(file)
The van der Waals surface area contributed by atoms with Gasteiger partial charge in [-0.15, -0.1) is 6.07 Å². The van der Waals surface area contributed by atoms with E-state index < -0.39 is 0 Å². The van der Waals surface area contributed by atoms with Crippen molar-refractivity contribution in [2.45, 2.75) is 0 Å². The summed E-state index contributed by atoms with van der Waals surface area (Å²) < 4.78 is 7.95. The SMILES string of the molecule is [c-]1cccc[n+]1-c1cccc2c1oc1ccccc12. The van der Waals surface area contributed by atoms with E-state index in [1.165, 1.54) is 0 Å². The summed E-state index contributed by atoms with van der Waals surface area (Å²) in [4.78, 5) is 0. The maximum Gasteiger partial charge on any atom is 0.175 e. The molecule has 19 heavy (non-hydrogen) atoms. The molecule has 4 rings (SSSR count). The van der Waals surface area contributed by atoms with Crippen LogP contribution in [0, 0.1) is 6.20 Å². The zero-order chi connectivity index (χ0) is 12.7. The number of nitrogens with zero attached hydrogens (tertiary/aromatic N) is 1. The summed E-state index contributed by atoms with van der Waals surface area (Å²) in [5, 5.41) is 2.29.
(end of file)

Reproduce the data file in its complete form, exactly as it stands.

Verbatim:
The van der Waals surface area contributed by atoms with Gasteiger partial charge in [-0.15, -0.1) is 6.07 Å². The van der Waals surface area contributed by atoms with E-state index < -0.39 is 0 Å². The van der Waals surface area contributed by atoms with Crippen molar-refractivity contribution in [2.45, 2.75) is 0 Å². The summed E-state index contributed by atoms with van der Waals surface area (Å²) < 4.78 is 7.95. The SMILES string of the molecule is [c-]1cccc[n+]1-c1cccc2c1oc1ccccc12. The van der Waals surface area contributed by atoms with E-state index in [1.165, 1.54) is 0 Å². The summed E-state index contributed by atoms with van der Waals surface area (Å²) in [4.78, 5) is 0. The maximum Gasteiger partial charge on any atom is 0.175 e. The molecule has 19 heavy (non-hydrogen) atoms. The molecule has 4 rings (SSSR count). The van der Waals surface area contributed by atoms with Crippen LogP contribution in [0, 0.1) is 6.20 Å². The zero-order chi connectivity index (χ0) is 12.7. The number of nitrogens with zero attached hydrogens (tertiary/aromatic N) is 1. The summed E-state index contributed by atoms with van der Waals surface area (Å²) in [5, 5.41) is 2.29.